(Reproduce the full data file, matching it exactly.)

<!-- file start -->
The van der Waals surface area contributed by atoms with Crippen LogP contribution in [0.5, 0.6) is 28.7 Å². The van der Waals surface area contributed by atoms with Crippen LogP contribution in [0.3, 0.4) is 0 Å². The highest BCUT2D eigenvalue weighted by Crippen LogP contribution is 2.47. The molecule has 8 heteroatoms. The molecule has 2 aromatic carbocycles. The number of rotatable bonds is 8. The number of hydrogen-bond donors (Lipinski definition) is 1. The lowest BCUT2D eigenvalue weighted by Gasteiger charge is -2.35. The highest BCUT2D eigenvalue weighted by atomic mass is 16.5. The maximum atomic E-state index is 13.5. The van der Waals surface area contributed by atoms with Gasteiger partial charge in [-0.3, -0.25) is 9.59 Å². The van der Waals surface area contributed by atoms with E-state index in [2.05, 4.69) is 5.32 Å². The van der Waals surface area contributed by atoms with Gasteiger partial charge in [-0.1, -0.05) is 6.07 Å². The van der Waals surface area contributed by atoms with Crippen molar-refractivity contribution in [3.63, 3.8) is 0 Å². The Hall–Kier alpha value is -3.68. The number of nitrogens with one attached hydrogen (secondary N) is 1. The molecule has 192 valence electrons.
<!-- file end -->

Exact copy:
The van der Waals surface area contributed by atoms with Crippen LogP contribution in [0.5, 0.6) is 28.7 Å². The van der Waals surface area contributed by atoms with Crippen LogP contribution in [0.3, 0.4) is 0 Å². The highest BCUT2D eigenvalue weighted by Crippen LogP contribution is 2.47. The molecule has 8 heteroatoms. The molecule has 2 aromatic carbocycles. The number of rotatable bonds is 8. The number of hydrogen-bond donors (Lipinski definition) is 1. The lowest BCUT2D eigenvalue weighted by Gasteiger charge is -2.35. The highest BCUT2D eigenvalue weighted by atomic mass is 16.5. The maximum atomic E-state index is 13.5. The van der Waals surface area contributed by atoms with Gasteiger partial charge in [-0.3, -0.25) is 9.59 Å². The van der Waals surface area contributed by atoms with E-state index in [2.05, 4.69) is 5.32 Å². The van der Waals surface area contributed by atoms with Gasteiger partial charge in [-0.1, -0.05) is 6.07 Å². The van der Waals surface area contributed by atoms with Crippen molar-refractivity contribution in [3.63, 3.8) is 0 Å². The Hall–Kier alpha value is -3.68. The number of nitrogens with one attached hydrogen (secondary N) is 1. The molecule has 192 valence electrons.